Conservative tidal wave could change elections for many years to come

Published 10:10 pm Friday, November 8, 2019

If the recent election proved anything, it’s clear anyone who plans to win a statewide office in the decades to come better be able to pass a religious/morals test as administered by the Republican Party.

Several friends commented while the election results poured in Tuesday that Kentucky has clearly become a red state with Republicans winning all but one statewide race. Their only loss came in the race for governor and that was only because Matt Bevin insisted in insulting all the state’s teachers and pretty much anyone else who didn’t agree with them. Even his apologies sounded more like someone having to put up with people too stupid to understand what was being explained.

Almost a half century after a Supreme Court ruling making it a woman’s right, abortion has somehow became the most pivotal issue to decide a race in Kentucky with many making it the litmus test for whether a candidate deserves their vote. Republican leadership seems to have adopted the issue as a central theme of national and state campaigns. You see it even on the local level, although state and local winners have nothing to do with selecting the judges who decide the issue.

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I’ve criticized state legislative candidates and local officials in the past for bringing abortion and gun control into their races instead of talking about real issues where they have actual voting power, but it’s hard to argue that the strategy isn’t successful with many voters turning every election into who is the most holy. Bevin called religious leaders to the capital just before the election to stir up the vote in his favor, and the Harlan County preachers involved were probably as successful as any in the state with almost 70 percent of Harlan Countians voting for Bevin.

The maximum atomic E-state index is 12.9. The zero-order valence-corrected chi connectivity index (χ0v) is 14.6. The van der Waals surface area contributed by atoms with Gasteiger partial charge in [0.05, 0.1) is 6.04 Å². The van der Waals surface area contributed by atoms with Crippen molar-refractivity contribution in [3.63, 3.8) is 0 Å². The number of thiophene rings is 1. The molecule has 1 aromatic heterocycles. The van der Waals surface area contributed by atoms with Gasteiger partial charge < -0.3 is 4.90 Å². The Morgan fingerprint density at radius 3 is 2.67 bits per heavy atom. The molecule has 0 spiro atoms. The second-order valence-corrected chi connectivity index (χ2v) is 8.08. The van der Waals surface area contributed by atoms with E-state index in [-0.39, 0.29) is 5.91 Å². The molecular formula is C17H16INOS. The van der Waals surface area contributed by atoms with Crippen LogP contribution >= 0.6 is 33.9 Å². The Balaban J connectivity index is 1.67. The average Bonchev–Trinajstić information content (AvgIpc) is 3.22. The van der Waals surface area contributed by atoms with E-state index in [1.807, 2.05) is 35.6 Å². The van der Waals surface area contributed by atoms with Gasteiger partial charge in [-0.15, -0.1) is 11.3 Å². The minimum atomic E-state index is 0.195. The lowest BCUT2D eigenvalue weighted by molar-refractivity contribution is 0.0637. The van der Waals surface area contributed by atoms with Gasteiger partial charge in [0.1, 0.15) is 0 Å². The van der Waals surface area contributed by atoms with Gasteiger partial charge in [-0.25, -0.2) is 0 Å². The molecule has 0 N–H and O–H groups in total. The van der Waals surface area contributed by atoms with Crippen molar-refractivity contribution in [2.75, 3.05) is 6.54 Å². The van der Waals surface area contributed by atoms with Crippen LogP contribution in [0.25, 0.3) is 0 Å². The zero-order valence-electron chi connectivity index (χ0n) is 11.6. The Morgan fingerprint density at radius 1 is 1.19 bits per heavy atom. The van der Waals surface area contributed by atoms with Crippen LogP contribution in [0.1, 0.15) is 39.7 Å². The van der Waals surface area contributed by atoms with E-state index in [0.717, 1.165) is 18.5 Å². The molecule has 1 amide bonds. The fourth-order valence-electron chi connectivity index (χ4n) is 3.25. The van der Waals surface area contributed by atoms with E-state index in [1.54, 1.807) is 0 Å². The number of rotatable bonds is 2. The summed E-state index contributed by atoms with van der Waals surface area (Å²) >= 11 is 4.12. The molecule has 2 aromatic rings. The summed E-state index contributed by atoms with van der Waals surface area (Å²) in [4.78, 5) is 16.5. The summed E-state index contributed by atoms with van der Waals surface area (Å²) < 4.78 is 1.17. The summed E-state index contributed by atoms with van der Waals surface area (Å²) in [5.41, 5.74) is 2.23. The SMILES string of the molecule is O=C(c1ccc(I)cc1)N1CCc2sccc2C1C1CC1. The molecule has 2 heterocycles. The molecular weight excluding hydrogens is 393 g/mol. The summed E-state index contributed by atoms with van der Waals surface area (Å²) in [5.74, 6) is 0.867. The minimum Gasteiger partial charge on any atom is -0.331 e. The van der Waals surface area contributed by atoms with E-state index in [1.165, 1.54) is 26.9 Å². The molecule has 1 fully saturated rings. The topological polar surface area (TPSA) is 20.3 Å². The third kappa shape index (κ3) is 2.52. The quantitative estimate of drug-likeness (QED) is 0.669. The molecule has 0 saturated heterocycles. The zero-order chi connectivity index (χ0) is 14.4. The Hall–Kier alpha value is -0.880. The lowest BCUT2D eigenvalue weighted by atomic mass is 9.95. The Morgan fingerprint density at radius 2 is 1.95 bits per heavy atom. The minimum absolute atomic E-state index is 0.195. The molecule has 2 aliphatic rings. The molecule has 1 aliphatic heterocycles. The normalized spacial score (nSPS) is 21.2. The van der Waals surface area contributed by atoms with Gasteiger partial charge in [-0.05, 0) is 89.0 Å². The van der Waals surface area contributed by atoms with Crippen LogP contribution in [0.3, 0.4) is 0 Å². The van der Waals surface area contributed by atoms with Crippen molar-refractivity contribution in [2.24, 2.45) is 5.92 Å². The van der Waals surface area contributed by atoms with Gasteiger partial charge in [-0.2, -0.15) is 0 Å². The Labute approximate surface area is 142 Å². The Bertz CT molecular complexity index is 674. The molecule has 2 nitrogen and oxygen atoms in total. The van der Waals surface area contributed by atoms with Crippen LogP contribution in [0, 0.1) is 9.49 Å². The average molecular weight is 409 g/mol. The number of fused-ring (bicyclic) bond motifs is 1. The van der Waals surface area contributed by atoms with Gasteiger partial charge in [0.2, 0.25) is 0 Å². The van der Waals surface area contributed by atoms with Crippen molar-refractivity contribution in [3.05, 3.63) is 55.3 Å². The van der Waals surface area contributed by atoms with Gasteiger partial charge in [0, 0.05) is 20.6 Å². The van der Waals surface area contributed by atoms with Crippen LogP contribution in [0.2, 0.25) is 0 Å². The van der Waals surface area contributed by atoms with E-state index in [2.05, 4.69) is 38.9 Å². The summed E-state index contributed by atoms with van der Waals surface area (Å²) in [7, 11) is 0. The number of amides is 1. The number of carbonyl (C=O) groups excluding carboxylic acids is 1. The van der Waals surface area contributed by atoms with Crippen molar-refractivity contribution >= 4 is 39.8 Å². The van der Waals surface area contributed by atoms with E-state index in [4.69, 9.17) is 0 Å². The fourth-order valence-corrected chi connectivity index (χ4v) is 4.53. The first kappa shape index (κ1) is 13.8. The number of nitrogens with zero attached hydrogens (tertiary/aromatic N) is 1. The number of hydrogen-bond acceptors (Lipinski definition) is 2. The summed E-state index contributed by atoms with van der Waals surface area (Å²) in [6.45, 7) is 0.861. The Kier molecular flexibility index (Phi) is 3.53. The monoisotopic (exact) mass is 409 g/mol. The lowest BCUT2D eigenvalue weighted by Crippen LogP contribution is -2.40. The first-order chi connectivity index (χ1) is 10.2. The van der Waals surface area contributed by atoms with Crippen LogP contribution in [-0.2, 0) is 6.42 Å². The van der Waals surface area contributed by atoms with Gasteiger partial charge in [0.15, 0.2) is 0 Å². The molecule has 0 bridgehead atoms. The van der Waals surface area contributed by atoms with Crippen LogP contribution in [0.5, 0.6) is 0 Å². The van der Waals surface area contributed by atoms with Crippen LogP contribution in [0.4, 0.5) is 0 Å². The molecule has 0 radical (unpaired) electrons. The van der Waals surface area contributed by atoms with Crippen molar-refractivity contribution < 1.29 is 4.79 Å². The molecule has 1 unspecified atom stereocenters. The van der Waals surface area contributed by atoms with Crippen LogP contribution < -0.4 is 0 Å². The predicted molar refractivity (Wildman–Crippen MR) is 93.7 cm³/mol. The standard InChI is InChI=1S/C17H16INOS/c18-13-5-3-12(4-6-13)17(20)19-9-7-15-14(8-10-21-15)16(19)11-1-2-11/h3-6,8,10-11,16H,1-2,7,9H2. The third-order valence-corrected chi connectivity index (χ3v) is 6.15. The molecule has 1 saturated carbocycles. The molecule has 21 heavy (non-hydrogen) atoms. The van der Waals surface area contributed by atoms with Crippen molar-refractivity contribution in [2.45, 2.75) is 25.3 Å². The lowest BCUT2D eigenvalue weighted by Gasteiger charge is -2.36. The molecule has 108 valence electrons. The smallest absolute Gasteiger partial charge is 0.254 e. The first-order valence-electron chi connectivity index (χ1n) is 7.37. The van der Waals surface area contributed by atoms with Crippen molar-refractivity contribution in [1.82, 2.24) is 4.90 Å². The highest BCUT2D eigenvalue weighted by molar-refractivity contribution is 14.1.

For anyone who was followed Harlan County politics over the past half century or longer, it’s a stunning turnaround from when UMWA Democrats dominated the local election scene from the 1940s through the 2000s. On a night when voters in the Harlan city limits voted in favor of alcohol sales, there seemed to no organized opposition to alcohol, as in the past. Abortion, in a sense, has taken over as enemy number one for the religious community, even when the candidates being elected have no direct influence on whether abortion is legal or not.

What’s ironic about it though is that there is more hate and anger involved in this election than others I remember, even with religion involved, and that comes from both sides. An ad published before the election threatened that God “would punish” anyone who voted in vote of favor of Beshear since he doesn’t oppose abortion.

Other comments have followed that reasoning. One person suggested that people in favor of Bevin voted for their “values” while those voting in favor of Beshear voted for “money.” That kind of arrogance is common these days with the logic that only the people who vote like them have values. Conservatives, it always seemed to me, tended to be the people who wanted less governmental influence in our everyday lives, but many of the self-appointed Gods in our midst found great satisfaction and moral superiority in damning all those to Hell who didn’t agree with their position on abortion or just voted for a candidate who didn’t oppose it.

It goes again my most basic beliefs to bring religion into politics or government, but it’s impossible to draw any other conclusions on the current state of election success in Kentucky, and that rings even more true for Harlan County. If you want to win a race in our county, you will have to buy into the conservative wave, or at least learn to sound like them.